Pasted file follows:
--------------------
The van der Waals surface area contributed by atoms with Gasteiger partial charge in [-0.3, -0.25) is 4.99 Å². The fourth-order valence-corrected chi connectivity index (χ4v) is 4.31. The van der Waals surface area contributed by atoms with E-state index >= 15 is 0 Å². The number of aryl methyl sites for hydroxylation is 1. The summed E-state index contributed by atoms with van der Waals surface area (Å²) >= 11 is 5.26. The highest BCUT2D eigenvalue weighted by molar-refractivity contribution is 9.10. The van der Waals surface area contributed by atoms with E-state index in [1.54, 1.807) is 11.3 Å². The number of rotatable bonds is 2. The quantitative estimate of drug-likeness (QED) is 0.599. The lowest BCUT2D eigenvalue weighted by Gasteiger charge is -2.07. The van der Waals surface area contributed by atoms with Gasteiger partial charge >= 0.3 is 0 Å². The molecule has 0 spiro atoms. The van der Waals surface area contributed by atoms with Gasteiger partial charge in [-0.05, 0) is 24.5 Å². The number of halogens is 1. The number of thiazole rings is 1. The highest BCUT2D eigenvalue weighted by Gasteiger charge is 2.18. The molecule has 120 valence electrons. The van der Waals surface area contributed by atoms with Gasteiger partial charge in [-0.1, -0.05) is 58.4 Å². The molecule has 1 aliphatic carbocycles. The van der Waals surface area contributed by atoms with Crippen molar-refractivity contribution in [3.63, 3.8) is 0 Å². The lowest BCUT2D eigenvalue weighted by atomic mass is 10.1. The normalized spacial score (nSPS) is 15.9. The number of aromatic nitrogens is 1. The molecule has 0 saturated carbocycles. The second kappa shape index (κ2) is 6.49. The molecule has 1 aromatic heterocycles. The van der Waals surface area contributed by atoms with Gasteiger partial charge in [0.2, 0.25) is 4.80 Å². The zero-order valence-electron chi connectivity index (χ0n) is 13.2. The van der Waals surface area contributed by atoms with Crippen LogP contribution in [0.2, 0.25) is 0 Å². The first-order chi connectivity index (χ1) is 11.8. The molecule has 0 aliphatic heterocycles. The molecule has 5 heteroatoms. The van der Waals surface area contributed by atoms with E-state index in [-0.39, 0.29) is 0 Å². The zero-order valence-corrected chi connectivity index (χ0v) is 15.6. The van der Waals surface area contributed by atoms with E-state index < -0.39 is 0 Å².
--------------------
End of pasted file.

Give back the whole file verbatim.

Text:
The van der Waals surface area contributed by atoms with Gasteiger partial charge in [-0.3, -0.25) is 4.99 Å². The fourth-order valence-corrected chi connectivity index (χ4v) is 4.31. The van der Waals surface area contributed by atoms with E-state index >= 15 is 0 Å². The number of aryl methyl sites for hydroxylation is 1. The summed E-state index contributed by atoms with van der Waals surface area (Å²) >= 11 is 5.26. The highest BCUT2D eigenvalue weighted by molar-refractivity contribution is 9.10. The van der Waals surface area contributed by atoms with E-state index in [1.54, 1.807) is 11.3 Å². The number of rotatable bonds is 2. The quantitative estimate of drug-likeness (QED) is 0.599. The lowest BCUT2D eigenvalue weighted by Gasteiger charge is -2.07. The van der Waals surface area contributed by atoms with Gasteiger partial charge >= 0.3 is 0 Å². The molecule has 0 spiro atoms. The van der Waals surface area contributed by atoms with Gasteiger partial charge in [-0.05, 0) is 24.5 Å². The number of halogens is 1. The number of thiazole rings is 1. The highest BCUT2D eigenvalue weighted by Gasteiger charge is 2.18. The molecule has 120 valence electrons. The van der Waals surface area contributed by atoms with Gasteiger partial charge in [-0.1, -0.05) is 58.4 Å². The molecule has 1 aliphatic carbocycles. The van der Waals surface area contributed by atoms with Crippen molar-refractivity contribution in [3.63, 3.8) is 0 Å². The lowest BCUT2D eigenvalue weighted by atomic mass is 10.1. The normalized spacial score (nSPS) is 15.9. The number of aromatic nitrogens is 1. The molecule has 0 saturated carbocycles. The second kappa shape index (κ2) is 6.49. The molecule has 1 aromatic heterocycles. The van der Waals surface area contributed by atoms with Gasteiger partial charge in [0.2, 0.25) is 4.80 Å². The zero-order valence-electron chi connectivity index (χ0n) is 13.2. The van der Waals surface area contributed by atoms with Crippen LogP contribution in [0.2, 0.25) is 0 Å². The first-order chi connectivity index (χ1) is 11.8. The molecule has 0 aliphatic heterocycles. The molecule has 5 heteroatoms. The van der Waals surface area contributed by atoms with E-state index in [-0.39, 0.29) is 0 Å². The zero-order valence-corrected chi connectivity index (χ0v) is 15.6. The van der Waals surface area contributed by atoms with E-state index < -0.39 is 0 Å².